The election results were a disappointment for the Communist Party, which fell short of its goal of 30 to 40 deputies.
Post election the Union of the Democratic Centre governed in a minority, working with other opposition parties from both sides of the political spectrum including the rightist People’s Alliance and the parties of the left, the Spanish Socialist Workers' Party (PSOE) and Communists (PCE).
- Congress of Deputies
The 350 members of the Congress of Deputies were elected in 50 multi-member districts using the D'Hondt method and a closed-list proportional representation. Ceuta and Melilla elected 1 member each using plurality voting. Each district was entitled to an initial minimum of 2 seats, with the remaining 248 seats being allocated among the 50 provinces in proportion to their populations. Only lists polling above 3% of the total vote in each district (which includes blank ballots—for none of the above) were entitled to enter the seat distribution.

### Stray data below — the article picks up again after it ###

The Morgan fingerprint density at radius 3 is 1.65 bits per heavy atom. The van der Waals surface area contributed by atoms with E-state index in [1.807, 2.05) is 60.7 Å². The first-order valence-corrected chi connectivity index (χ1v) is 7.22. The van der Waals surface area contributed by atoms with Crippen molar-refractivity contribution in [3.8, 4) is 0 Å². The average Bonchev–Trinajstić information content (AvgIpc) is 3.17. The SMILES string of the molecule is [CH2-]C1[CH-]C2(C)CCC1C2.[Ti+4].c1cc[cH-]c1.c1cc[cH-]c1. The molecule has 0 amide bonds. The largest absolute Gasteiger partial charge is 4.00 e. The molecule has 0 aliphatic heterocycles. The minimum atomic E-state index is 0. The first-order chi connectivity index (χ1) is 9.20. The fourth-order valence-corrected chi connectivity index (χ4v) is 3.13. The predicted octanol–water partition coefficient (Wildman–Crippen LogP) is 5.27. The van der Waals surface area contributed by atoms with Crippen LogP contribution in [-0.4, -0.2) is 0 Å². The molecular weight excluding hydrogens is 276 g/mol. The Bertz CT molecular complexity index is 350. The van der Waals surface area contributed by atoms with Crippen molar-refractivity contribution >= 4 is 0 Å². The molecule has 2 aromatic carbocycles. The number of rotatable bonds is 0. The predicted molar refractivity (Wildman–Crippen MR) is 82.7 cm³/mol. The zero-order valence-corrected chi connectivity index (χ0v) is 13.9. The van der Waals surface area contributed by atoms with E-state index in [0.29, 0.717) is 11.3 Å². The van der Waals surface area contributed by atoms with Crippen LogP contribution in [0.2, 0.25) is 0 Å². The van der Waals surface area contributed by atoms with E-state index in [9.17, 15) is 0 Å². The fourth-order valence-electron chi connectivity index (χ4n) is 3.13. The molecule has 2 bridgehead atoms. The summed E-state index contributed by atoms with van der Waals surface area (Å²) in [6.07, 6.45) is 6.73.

For the Senate, each of the 47 peninsular provinces was assigned 4 seats. For insular provinces, such as Baleares and Canaries, districts are the islands themselves, with the larger — Mallorca, Gran Canaria, and Tenerife — being assigned 3 seats each, and the smaller — Menorca, Ibiza-Formentera, Fuerteventura, Gomera, Hierro, Lanzarote and La Palma — 1 each. Ceuta and Melilla were assigned 2 seats each, for a total of 208 directly elected seats. In districts electing 4 seats, electors could vote for up to 3 candidates; in those with 2 or 3 seats, for up to 2 candidates; and for 1 candidate in single member constituencies. Electors would vote for individual candidates: those attaining the largest number of votes in each district would be elected for a 4-year term of office.
In addition, only for this election, 41 senators were named by royal designation.